The start of fall may present questions for new and experienced gardeners.

We spoke with Tail-Ling Hills Farms co-owner Melissa Murphy so that we could give you the best opportunity for a great 2024 growing season.

With some frost possible tonight, what are some things to watch for for some of the most common things people have growing?

Your gardens, you'll have to definitely watch things like your above-ground, the tomatoes, things like that. Any of your root vegetables can tolerate a little bit cooler. And then, with the greenhouse, we grow a lot of flowers, so any of your annual plants, like your coleuses, some of those more expensive annuals will definitely not like the cooler temperatures.

Any advice for people covering tomato plants to protect them from the cold at night?

Get out there early enough in the morning to actually remove those sheets, because leaving them on can actually cause more damage.

When the moisture starts thawing when the sun comes up, it can actually damage your plant more.

When is a good time to harvest vegetables that are still green?

Your vegetables at this time, the plants themselves are starting to prep for the winter. And so things like your tomatoes, your peppers, stuff like that, a lot of those you can harvest when they're green and you can put them in paper bags and stuff like that, and they'll ripen in the house. I know if you leave your tomatoes on the vine, if you can leave more of the stem on, it will help them so they continue ripening. There are good recipes out there. People like green tomatoes for making different canning sauces and things too.

Should you water any differently now that it's getting cooler and the days are getting shorter?

For any of your garden vegetables, you can probably water a little bit. I know for things like your trees, and perennials, it's good to have a good watering, especially on newer trees and perennials so that they are able to soak up enough over the winter, so that when they go into their dormant mode. 

For your garden vegetables, probably a light watering if you have anything that you're going to try to hold over. But I don't think it's going to do a lot for your garden vegetables.

Are there any common mistakes gardeners make this time of year?

Cleaning up too early. If you leave a lot of your perennials, cutting them back too early, or even when you're cleaning up some of your garden vegetables in the plants, if you actually leave all of the leaves in place, it actually can be beneficial for your beneficial bugs, so your ladybugs, things like that that use those to hibernate in the winter. So if you actually leave that in your garden and don't cut your perennials and plant back until springtime, it will actually help so that those can hibernate over winter so that in the springtime they're still alive to help you fight pests that you don't want in your garden.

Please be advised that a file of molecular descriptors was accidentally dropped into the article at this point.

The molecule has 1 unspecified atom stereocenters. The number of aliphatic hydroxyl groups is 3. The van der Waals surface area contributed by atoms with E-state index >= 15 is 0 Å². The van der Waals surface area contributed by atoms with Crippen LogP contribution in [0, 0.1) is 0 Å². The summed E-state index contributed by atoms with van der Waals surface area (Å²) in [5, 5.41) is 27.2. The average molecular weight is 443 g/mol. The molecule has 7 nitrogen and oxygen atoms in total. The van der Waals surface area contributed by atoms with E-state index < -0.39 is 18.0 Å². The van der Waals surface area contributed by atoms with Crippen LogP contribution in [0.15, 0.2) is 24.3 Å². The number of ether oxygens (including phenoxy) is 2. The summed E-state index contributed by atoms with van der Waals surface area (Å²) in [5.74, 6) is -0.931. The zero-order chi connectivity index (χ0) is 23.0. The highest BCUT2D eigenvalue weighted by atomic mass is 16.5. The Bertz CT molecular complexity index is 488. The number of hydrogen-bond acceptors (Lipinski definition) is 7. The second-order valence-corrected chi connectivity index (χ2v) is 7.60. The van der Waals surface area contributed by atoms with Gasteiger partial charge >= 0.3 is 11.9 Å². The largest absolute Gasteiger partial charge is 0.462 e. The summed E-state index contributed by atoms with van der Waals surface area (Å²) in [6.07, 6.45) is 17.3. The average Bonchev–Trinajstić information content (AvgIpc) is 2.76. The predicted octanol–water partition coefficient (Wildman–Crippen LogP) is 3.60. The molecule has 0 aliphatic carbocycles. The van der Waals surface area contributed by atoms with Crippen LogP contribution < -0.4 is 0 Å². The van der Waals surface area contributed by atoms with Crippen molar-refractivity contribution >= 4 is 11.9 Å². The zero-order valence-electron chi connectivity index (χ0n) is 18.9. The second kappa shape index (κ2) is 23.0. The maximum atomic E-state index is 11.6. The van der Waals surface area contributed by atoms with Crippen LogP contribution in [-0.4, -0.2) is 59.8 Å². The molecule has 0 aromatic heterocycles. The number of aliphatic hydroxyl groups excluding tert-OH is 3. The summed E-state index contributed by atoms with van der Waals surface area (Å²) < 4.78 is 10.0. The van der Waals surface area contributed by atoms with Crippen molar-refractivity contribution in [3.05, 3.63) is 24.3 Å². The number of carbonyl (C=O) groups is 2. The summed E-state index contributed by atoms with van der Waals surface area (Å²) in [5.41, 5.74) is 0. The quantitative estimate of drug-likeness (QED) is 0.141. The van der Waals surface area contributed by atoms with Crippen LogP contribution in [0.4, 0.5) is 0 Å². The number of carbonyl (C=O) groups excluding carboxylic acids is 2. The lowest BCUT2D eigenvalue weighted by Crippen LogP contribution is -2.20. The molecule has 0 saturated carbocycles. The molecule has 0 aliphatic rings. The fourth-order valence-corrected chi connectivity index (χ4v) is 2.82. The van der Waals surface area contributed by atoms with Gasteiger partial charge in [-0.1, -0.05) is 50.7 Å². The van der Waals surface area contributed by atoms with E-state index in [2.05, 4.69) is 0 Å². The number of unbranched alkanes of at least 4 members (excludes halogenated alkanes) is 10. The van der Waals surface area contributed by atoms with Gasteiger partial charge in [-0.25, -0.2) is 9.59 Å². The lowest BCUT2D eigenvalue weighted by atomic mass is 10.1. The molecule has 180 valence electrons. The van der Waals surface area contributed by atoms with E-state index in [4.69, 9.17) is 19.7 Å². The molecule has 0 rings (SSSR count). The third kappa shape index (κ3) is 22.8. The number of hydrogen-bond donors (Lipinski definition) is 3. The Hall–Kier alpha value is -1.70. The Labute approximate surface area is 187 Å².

Even though it's not as nice looking, it is very beneficial for a lot of the bugs that need those for winter hibernation.

Is this the time to plant tulips or anything else?

You want to plant about six weeks before frost, so about this time is a good time to start your bulbs, and then just check the depths that you want to have them planted at. And then for any of your annuals, so things like your cannas, plants like that that wouldn't winter well in the ground. So the things you can look at cutting off and storing over winter. 

Those are things like your annual flowers. So some of your bulbs won't actually winter in the ground because we get too cold in the winter. So things like cannas, some of your dahlias, things like that that are bulbs. They need to actually winter indoors, or somewhere that's just above freezing. In the next little bit, it would be a good time to bring some of those things in. And then you can replant them in the springtime.

Anything else gardeners should watch for?

Make sure if you have planters, that you make sure that they're protected from the moisture getting into them. So if you have something to cover them, or you can store them in a shed, it's good to do that before they get moisture. Otherwise the thawing of the water and the refreezing can actually crack and destroy your planters. So make sure those are put away in the fall, so they don't get the added moisture. And it's a good time I guess to kind of start thinking about seed catalogues and kind of planning for the following spring. Look at what did well and didn't do well. Putting a bit of fertilizer like manure, things like that in your garden in the fall, that way it can be dug in in the springtime when you go to till up is another good thing to do in the fall. 

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